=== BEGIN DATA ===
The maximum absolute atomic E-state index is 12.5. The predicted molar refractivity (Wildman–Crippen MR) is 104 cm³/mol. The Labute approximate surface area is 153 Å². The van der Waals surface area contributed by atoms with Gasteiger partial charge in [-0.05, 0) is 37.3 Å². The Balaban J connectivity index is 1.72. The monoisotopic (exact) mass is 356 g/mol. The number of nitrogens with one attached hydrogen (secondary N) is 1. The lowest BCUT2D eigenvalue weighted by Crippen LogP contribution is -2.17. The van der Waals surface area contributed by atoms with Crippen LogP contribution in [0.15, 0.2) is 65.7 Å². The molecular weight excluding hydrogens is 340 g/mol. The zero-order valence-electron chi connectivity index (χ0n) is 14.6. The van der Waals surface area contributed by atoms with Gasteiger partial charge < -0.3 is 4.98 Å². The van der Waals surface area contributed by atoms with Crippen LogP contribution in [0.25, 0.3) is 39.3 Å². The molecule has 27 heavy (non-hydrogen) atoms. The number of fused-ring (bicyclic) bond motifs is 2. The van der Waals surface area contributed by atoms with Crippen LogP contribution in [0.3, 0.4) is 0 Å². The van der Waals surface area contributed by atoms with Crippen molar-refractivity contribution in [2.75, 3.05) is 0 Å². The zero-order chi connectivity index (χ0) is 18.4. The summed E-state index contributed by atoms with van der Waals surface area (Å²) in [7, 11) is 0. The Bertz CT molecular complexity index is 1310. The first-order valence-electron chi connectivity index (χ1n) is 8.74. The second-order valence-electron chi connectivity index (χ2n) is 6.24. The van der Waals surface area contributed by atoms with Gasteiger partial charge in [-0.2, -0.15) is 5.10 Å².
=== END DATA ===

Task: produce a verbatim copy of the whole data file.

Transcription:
The maximum absolute atomic E-state index is 12.5. The predicted molar refractivity (Wildman–Crippen MR) is 104 cm³/mol. The Labute approximate surface area is 153 Å². The van der Waals surface area contributed by atoms with Gasteiger partial charge in [-0.05, 0) is 37.3 Å². The Balaban J connectivity index is 1.72. The monoisotopic (exact) mass is 356 g/mol. The number of nitrogens with one attached hydrogen (secondary N) is 1. The lowest BCUT2D eigenvalue weighted by Crippen LogP contribution is -2.17. The van der Waals surface area contributed by atoms with Crippen LogP contribution in [0.15, 0.2) is 65.7 Å². The molecular weight excluding hydrogens is 340 g/mol. The zero-order valence-electron chi connectivity index (χ0n) is 14.6. The van der Waals surface area contributed by atoms with Gasteiger partial charge < -0.3 is 4.98 Å². The van der Waals surface area contributed by atoms with Crippen LogP contribution in [0.25, 0.3) is 39.3 Å². The molecule has 27 heavy (non-hydrogen) atoms. The number of fused-ring (bicyclic) bond motifs is 2. The van der Waals surface area contributed by atoms with Crippen LogP contribution in [0.3, 0.4) is 0 Å². The van der Waals surface area contributed by atoms with Crippen molar-refractivity contribution in [2.75, 3.05) is 0 Å². The zero-order chi connectivity index (χ0) is 18.4. The summed E-state index contributed by atoms with van der Waals surface area (Å²) in [7, 11) is 0. The Bertz CT molecular complexity index is 1310. The first-order valence-electron chi connectivity index (χ1n) is 8.74. The second-order valence-electron chi connectivity index (χ2n) is 6.24. The van der Waals surface area contributed by atoms with Gasteiger partial charge in [-0.2, -0.15) is 5.10 Å².